Saturday, August 4, 2007


When I was in the fifth grade, I remember going crazy trying to find a biography of Lucy Maud Montgomery, author of the Anne of Green Gables series. (It was an obsession which carried well into adulthood...remember this?

My mother finally ordered me a copy, and soon, I had my very own little pink and purple copy of Maud: The Life of L.M. Montgomery by Harry Bruce. I would get to know ALL about the girl who gave the world Anne Shirley (and Gilbert Blythe...of course.)

There was one part of this biography that absolutely gave me chills the first time I read it, and as I dug through my old books for the sole purpose of finding this book today and rereading this particular page, I found the chills even stronger than ever:

When asked if Anne was a real person, even Maud felt uneasy. Writing in her journal in 1911, she asked, "Does she not stand at my elbow even now...if I turned my head quickly should I not see her-with her eager, starry eyes and her long braids of red hair and her little pointed chin? To tell that haunting elf that she is not real, because forsooth, I never met her in the flesh. No, I cannot do it. She is so real that, although I've never met her, I feel quite sure that I shall do some day." Maud, of course, wasn't the only one who thought Anne was real to an uncanny degree. With her haunting, starry-eyed redheaded elf, Maud Montgomery enriched the lives of untold millions. They were everywhere in what both she and Anne called'this dear old world.'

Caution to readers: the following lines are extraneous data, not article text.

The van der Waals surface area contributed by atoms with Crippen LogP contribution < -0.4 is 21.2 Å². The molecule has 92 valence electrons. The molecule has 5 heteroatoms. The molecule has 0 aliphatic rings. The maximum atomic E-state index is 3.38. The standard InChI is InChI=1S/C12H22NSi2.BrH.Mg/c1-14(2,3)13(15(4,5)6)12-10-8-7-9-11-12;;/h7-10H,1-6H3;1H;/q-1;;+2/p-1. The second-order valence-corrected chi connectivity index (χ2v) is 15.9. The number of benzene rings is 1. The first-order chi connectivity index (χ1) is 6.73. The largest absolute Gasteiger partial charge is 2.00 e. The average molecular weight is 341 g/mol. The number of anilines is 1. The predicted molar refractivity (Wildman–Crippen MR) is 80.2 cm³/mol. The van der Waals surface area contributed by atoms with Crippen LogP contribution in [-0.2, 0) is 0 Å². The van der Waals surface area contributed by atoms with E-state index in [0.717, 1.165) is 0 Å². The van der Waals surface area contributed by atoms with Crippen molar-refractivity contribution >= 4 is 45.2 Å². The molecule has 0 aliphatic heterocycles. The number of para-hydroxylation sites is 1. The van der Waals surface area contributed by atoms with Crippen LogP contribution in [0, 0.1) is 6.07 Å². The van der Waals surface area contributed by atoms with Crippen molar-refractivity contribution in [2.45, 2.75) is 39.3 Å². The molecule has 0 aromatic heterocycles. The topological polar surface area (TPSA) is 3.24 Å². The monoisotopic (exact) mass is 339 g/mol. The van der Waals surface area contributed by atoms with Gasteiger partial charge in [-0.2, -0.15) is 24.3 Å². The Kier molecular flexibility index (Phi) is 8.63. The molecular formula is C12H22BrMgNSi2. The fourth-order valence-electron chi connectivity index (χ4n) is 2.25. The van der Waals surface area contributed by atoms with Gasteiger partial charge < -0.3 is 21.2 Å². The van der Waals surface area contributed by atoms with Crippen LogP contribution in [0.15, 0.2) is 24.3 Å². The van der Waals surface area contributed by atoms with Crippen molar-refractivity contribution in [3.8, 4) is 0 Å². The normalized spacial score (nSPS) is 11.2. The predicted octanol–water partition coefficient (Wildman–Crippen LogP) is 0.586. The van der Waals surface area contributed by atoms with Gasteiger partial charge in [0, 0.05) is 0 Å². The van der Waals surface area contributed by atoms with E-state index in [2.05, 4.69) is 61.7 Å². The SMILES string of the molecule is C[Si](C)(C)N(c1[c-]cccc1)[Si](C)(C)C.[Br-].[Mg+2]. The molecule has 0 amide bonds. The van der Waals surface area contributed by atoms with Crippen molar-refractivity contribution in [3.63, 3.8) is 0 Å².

There is a reason why I suddenly remembered that passage and felt the need to reflect upon it.

(I would also like to state that I WILL be using "forsooth" in a sentence this week.)

The reasons?

Harry Potter. And Hermione Granger. And Ron Weasley.

The series came to an end two weeks ago, and I feel like I just said goodbye to very close friends. Even though we know from the epilogue of the final book that all end's well for Harry and his gang, it just isn't enough. It's over. They're gone. I love these kids, and refuse to believe that they are not real just because I have never met them. It is really quite scary how tangible fictional characters can become after a while.

One thing I have wanted my entire life was to be a writer. I am not really a writer right now. I haven't published any novels, nobody has produced my plays or filmed my screenplays.

It is when I think about Lucy Maud Montgomery and JK Rowling that I become extremely discouraged and frustrated. In fact, working at a bookstore for so many years gave me that same feeling...being surrounded by all those books. Knowing I was no more special than a billion others who call themselves writers.

There's this thing we do at bookstores...we "strip" paperback books that don't sell. This doesn't reflect on the quality of the literature...classics and bestsellers often get stripped at some point. Many of "the strips", though, are books by authors we will never hear from again. Stripping books was the hardest thing I ever had to do at that store. These stripped books were once somebody's dream! Some writer put their heart and soul into those pages, and here I was, just ripping off the covers and throwing them away.

It would absolutely break my heart.

(Can I throw in the word "forsooth" right about now? Probably not.)

How often can a writer create somebody that millions will grow to know and love for years and often does an Anne Shirley or a Harry Potter come along?

I'm scared.

I guess back when I was ten and was just reading that biography of LM Montgomery, writing the next Anne of Green Gables would be quite an easy task, as I saw myself the next great writer of my generation. (Seriously, those fifth grade dreams were all wonderful. Why can't we all freeze them?)

Now I really have no idea what I am doing or how to go about things or if I will ever "make" it at all, and when I think about the great fictional characters and literary works that I have come across in my lifetime, I am filled with such a sense of great awe and admiration and dread.

Diana Rissetto